I knew the project would involve children who have struggled. Children who have stories and I wanted to tell their story the only way I know how, through imagery. I decided to form a portrait series of homeless street children as well as people that have grown through the Impact program. I wanted to bring the aesthetic of my portrait work blended with a journalistic mood. That style involved creating a custom 3×4 canvas solely designed from the ground up for this series.
Upon arrival at the Youth Impact shelter the initial mood wasn’t shock, but difficulty. The shelter was small, similar to a one floor ranch-style two bedroom home. The front yard was piled with random rusted debris and the back porch was a concrete dorm with open doors and ropes covered in wet clothing. The shelter is completely surrounded by a 10-foot concrete wall which was embedded with shards of glass; an inferior barbwire.
We didn’t have a system to rig the beautiful 3×4 canvas, so we grabbed what we could from the pile of wreckage on the alley-way next to the Youth Impact shelter, a cracked wooden ladder and trashed twin bed frame. Using a Manfrotto 035 Super Clamp, attached to the backdrop draped over Manfrotto 2983 Adjustable Background Holder Crossbar, we linked the clamp to another Manfrotto 035 Super Clamp and attached it to the debris. Using a combination of Gaff Tape and Zip Ties we secured the bottom of the backdrop to avoid kick up from wind.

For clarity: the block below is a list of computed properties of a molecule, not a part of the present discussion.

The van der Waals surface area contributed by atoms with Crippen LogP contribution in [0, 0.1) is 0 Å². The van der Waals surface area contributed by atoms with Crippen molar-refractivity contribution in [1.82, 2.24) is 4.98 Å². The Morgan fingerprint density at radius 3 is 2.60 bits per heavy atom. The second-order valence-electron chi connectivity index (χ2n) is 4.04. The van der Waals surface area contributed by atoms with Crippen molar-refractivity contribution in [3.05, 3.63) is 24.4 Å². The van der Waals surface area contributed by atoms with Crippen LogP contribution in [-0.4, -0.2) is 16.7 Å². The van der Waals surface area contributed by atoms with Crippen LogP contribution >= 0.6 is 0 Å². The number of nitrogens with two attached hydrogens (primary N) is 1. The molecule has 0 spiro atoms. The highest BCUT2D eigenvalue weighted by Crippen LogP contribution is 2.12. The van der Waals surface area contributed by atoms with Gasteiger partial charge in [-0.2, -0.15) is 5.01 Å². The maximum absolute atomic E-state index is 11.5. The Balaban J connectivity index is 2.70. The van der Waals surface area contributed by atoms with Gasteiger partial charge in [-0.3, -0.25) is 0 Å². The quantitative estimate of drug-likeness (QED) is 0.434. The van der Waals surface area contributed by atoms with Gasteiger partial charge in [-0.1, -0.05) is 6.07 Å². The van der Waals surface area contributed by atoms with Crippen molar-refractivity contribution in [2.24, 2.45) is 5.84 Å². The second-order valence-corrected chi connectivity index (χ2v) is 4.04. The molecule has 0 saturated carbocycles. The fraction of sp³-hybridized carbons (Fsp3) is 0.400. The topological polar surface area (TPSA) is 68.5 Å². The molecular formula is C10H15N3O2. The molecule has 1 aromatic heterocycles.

The light setup was simple; a Profoto B2 Location Kit attached to a Manfrotto 026 Swivel Umbrella Adapter which we attached to a Manfrotto 680B Compact Monopod for complete mobility. The Profoto B2 head is modified with a 46” Photo Softlighter II, the softest source of modification I’ve ever used. Luckily, I had two trusted assistants who spoke enough broken English to understand my instructions of feathering the light and keeping the strobe consistently directional opposite the sun.
Youth Impact has blazed a trail for dozens of successful business men, architects, carpenters and artists. Once homeless, now-adults had been saved through the Youth Impact initiative. I wanted to capture not only the current children living through the shelter, but also these blossoming people who had so much to owe to their mentors. It was a humbling experience to photograph this community that has so much to say, but no voice. Hopefully, this series provides that voice that they so yearn to have.
It was a true honor to hear the stories behind these young adults, who have so much to offer but, nearly had zero foundation to create a life. Fortunately, Youth Impact has provided a reachable dream and given the ladder of victory. Built upon a dark past, they are the future of Ethiopia.